Last Updated: January 2, 2018, 7:23 pm

Emmys inspire film students


    Phil Tuckett is an accomplished assistant communication professor who specializes in many different areas of film production.

    “I’ve been doing this for 44 years, and I haven’t made my best film because it’s a life-long proposition,” Tuckett said.

    Tuckett was on the San Diego Chargers football team for one season. During his off season, he wrote an article that was published for Sports Magazine called “How I Won My Lightning Bolt.” Shortly after that, he was hired by a man named Ed Sabol, founder of NFL Films.

    Starting off, he was hard-working and dedicated. It eventually paid off when he won his first Emmy show awards for “Football America,” “Lost Treasures of NFL Films,” “100 Yard Universe” and “Autumn Ritual.” Today, Tuckett owns 30 Emmy awards.

    Some of Tuckett’s favorite projects were “Faces of Evil,” “American Football” and “Blood From the Stone.”

    He is the director of DocUtah film festival and digital film production at Dixie State University. Tuckett and his wife now have their own production company, Bristlecone Films. He has also worked with a variety of different artists such as B.B. King, Snoop Dogg, Cydni Lauper and Stevie Ray Vaughn.

    Tuckett spent most of his time working for NFL films, and before he started, he had no idea how to make a film.

    “The concept of learning is by doing,” Tuckett said.

    Tuckett said he wants students to gain a deeper understanding of film production and bring their dreams to life.

    Tuckett’s students are currently working on 15 projects, and all of their classwork is based on individual projects they are working on.

    “We are going over the film-making process, and I want to direct and write,” said Ashley Harrison, a junior communication major from St. George. “I’m hoping to learn how to since Tuckett has a lot of experience in the film industry.”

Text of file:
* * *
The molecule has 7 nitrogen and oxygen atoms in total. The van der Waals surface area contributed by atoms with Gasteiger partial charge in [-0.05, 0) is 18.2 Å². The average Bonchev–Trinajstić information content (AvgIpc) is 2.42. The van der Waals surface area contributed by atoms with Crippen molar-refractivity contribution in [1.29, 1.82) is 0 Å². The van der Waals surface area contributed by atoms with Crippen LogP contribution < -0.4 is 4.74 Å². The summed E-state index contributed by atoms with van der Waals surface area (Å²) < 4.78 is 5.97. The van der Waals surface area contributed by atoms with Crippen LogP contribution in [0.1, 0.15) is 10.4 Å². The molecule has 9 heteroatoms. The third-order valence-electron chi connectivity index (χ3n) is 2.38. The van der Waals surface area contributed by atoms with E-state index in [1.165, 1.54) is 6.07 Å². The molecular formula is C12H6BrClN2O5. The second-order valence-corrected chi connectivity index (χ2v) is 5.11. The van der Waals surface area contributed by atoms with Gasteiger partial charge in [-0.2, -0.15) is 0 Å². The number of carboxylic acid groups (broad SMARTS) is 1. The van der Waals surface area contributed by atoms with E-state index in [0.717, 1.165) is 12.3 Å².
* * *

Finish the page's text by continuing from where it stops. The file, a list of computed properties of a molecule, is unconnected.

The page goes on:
Not only is Tuckett a hard worker, but he is also an inspirational professor on campus.

    “The amount of experience he has in film production and being friends with Snoop Dogg — everyone should aspire to make those business connections in life,” said Hailen Jackson, a junior communication major from St. George.

    When Tuckett and his wife opened Bristlecone Films, they decided to name it after Tuckett’s livelihood. 

    “Bristlecone pine is the oldest living thing on the earth, and they grow so slowly,” Tuckett said. “I felt like my career was like that. The older I get, the better I am at what I do; that would be a good goal to have being the longest-living film director.”

    Tuckett said Bristlecone production company is more of a side job to him because he is more interested in helping DSU students succeed.

    “When I got the offer to come back to teach, I found that a lot of the things I wanted to do with my production company I could accomplish with the students,” Tuckett said.

    One of the successes recently was from Tuckett’s documentary class. “My Fathers Highway,” produced by the students, opened at DocUtah.

    Tuckett said CMI staff Ben Braten is very important to DSU’s digital film program, and he provides expertise, new technology and creative visions.

    “Ben and I work very closely together, and he is just as responsible for the growth and success for this program,” Tuckett said.

    Tuckett said he is dedicated to making the program better and more beneficial for the students, hoping that one day the DSU digital film program will grow to something as big as Julliard.